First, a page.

Facebook today announced that $5 million of its $256 million payments business came from sources outside of games, such as Gifts and user promoted posts during the fourth quarter of 2012.
The company didn’t offer a specific breakdown, but CFO David Ebersman said that user promoted posts were the primary source of that revenue. Ebersman said the company believes in the longterm potential of promoted posts, Gifts and other payments opportunities, but for now they represent a very small portion of overall revenue. Ebersman says the company expects this to continue to be the case through 2013, based on current run rates.
Facebook launched Gifts in September 2012 as a way for users to buy physical and digital gifts for their friends via desktop or mobile. The product rolled out to all U.S. users by mid-December, but the company has not revealed plans to expand Gifts beyond the U.S. for now. Although the company heavily promoted Gifts over the holidays, sales don’t seem to have taken off.
CEO Mark Zuckerberg said he wanted to “temper near term expectations” about Gifts and other new products outside of ads. Zuckerberg said the focus is creating “great user experiences” that can be better monetized over time. Ebersman iterated that approach when asked specifically about Gifts.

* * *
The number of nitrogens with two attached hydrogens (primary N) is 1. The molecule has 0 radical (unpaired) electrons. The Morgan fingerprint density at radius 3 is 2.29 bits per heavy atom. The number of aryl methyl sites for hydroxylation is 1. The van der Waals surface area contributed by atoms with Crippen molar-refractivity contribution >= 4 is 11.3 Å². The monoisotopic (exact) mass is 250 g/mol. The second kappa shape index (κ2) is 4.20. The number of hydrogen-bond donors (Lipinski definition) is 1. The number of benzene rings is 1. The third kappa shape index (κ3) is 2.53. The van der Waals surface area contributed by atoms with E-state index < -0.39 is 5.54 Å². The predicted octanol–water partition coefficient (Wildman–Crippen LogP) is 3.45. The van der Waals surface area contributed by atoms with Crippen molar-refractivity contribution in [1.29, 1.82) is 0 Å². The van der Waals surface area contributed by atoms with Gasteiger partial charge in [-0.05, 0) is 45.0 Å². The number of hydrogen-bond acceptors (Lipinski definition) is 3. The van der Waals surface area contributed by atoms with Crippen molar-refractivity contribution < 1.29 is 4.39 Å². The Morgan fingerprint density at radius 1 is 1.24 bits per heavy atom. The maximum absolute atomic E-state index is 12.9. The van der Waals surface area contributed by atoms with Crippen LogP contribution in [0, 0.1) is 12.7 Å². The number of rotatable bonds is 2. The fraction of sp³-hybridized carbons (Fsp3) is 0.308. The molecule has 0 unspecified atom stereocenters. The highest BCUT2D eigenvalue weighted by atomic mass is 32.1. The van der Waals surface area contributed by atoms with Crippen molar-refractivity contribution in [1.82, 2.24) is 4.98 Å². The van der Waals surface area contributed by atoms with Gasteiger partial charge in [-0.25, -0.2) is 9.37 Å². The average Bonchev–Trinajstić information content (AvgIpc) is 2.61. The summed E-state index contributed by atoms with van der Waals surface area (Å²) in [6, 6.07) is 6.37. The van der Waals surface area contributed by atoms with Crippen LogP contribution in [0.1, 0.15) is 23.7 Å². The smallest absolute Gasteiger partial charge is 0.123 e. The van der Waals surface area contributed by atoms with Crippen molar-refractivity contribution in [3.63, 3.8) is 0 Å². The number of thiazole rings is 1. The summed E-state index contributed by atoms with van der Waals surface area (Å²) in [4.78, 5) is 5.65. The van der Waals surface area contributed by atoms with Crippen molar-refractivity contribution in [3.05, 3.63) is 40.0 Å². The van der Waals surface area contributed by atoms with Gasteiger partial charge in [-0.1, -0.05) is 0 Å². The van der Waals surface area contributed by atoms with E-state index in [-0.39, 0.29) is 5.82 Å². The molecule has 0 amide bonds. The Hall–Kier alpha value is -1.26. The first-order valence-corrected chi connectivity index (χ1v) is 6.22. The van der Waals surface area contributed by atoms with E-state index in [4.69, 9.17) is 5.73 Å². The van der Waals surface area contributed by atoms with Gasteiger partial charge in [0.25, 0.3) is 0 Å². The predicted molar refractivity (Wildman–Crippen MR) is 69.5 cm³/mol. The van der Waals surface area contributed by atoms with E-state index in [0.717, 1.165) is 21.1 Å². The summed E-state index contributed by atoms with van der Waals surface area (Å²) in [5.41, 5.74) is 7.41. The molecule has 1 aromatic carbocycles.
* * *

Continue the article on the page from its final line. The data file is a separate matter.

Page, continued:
“The focus right now is to figure out what the right product is,” Ebersman said.” We think if done well, Gifts can be very natural and positive part of the Facebook experience.”
User promoted posts were apparently more effective in driving revenue last quarter than Gifts. This feature allows users to pay to push their personal posts to the top of friends’ feeds. It is available in several countries and, at least in the U.S. seems to cost about $7, though the company has experimented with a range of price points, from free to $16, we’ve heard. It remains to be seen how many users will ultimately use this feature and how often. Facebook could have seen a spike in revenue from users testing it out for the first time. If done right, promoted posts could be useful for letting friends know about garage sales, fundraising efforts or roommate searches. Facebook also suggests using the feature for engagement announcements, wedding photos or other big news.
Late last year Facebook also announced a small test that will allow some users to pay to send direct messages to another user’s inbox rather than their “other” folder. This is another relatively minor opportunity for monetization that could grow over time. For now the test is so limited and the use cases so infrequent that any revenue from the feature is likely to be immaterial even in the next quarter.
As for game-related payments, Ebersman said the company is seeing “nice diversification in games,” but overall the move to mobile platforms where Facebook cannot collect payment fees is a strong trend that is preventing Facebook from significantly increasing its revenue in this area, like it is with advertising.